Yet another C-Suite acronym: The CLO
Driving the growth in many of these new technologies—and the startups commercializing them–is a new C-level job in corporate America: the “chief learning officer”, or CLO.
CLOs, who oversee online corporate education, now have their own online magazine, and consulting firm Deloitte even convened a CLO Forum for these executives this past March. CLOs at companies ranging from Nike to Rich Products, a Buffalo, NY family-owned food company, can command big budgets.
A 2017 LinkedIn survey of 500 corporate-education leaders found that 27% of CLOs expect to have more budget to spend on education-tech in 2017 versus last year. (Only 13% of those surveyed expect learning budgets to shrink.)
We think the total market for corporate learning-and-development in the U.S. is now around $171 billion, with over $70 billion available for education-tech spending and about $100 billion for staff salaries.
Spending by CLOs, and HR departments generally, is helping fuel a new generation of “ed-tech” startups, some focused on re-training and some that simply offer better ways to deliver traditional professional development.
Coursera and Udacity, online education companies which initially focused on consumers, have rolled out enterprise offerings for companies. Meanwhile, coding bootcamps like Trilogy Education Services, which partners with top universities to help adults get jobs in computer science, are funneling thousands of workers through intense, six-month programs. Employees who are looking to improve softer job skills can leverage startups like BetterUp or Everwise, which offer online coaching programs to address specific skill gaps.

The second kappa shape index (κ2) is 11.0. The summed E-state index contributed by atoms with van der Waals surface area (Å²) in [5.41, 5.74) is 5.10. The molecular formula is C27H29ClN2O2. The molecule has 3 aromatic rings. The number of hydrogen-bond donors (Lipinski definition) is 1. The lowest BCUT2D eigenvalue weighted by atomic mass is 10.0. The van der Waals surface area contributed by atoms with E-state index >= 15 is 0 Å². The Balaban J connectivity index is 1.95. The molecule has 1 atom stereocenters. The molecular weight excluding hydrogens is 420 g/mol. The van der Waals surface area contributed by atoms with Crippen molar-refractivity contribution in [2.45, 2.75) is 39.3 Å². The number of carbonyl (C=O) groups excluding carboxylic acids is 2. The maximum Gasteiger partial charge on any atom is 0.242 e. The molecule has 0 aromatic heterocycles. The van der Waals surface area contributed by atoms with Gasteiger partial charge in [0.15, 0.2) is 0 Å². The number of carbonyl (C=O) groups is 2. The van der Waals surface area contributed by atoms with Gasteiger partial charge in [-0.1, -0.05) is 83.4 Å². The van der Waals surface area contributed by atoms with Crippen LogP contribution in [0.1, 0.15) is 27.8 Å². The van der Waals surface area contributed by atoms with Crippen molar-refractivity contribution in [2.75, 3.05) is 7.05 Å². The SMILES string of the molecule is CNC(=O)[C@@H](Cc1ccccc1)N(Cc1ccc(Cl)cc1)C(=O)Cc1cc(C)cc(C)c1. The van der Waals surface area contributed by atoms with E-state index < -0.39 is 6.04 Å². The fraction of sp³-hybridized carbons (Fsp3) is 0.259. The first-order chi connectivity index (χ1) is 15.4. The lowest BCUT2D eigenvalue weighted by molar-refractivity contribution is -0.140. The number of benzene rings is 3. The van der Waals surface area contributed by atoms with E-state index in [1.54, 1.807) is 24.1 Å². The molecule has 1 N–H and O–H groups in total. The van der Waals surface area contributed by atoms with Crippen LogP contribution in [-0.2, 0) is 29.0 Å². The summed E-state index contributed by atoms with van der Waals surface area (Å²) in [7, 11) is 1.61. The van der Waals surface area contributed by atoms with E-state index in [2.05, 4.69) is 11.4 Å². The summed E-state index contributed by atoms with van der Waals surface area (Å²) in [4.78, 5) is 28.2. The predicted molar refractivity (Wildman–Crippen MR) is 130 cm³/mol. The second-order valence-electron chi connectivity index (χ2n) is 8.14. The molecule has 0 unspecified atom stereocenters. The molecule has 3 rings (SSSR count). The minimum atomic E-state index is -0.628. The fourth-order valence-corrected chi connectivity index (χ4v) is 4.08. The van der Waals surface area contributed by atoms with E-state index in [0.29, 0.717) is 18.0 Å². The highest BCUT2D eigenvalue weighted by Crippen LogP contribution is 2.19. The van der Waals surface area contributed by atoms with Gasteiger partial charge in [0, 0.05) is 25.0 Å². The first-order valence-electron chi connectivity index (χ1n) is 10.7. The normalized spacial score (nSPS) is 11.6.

Other start-ups are focused on improving productivity for existing workers. EdCast, for example, bills itself as the “Netflix of Knowledge” and helps deliver what it calls “micro-learning”—short, narrowly focused videos or interactive pieces that deliver key information to those who need it most. Other companies like MindTickle, Lessonly, Skilljar, Guru Training and Rehearsal VRP offer creative new ways to bring on-the-fly training to sales teams.
Micro-learning startups Degreed and Pathgather track worker training and education on third-party sites like YouTube. If a worker watches a YouTube video or downloads a whitepaper relevant to her skillset, these companies digitally track that, so the worker earns training credits while disseminating content to others in the organization who could use it.
Programs and technologies that keep employees’ skills current–and demonstrate that their employer has an interest in their long-term career development—seem less like frills and more like prudent long-term investments today, in light of the major technological shifts upending the global workforce. We fully expect these trends to drive more financing for relevant learning-technology startups in future.BACK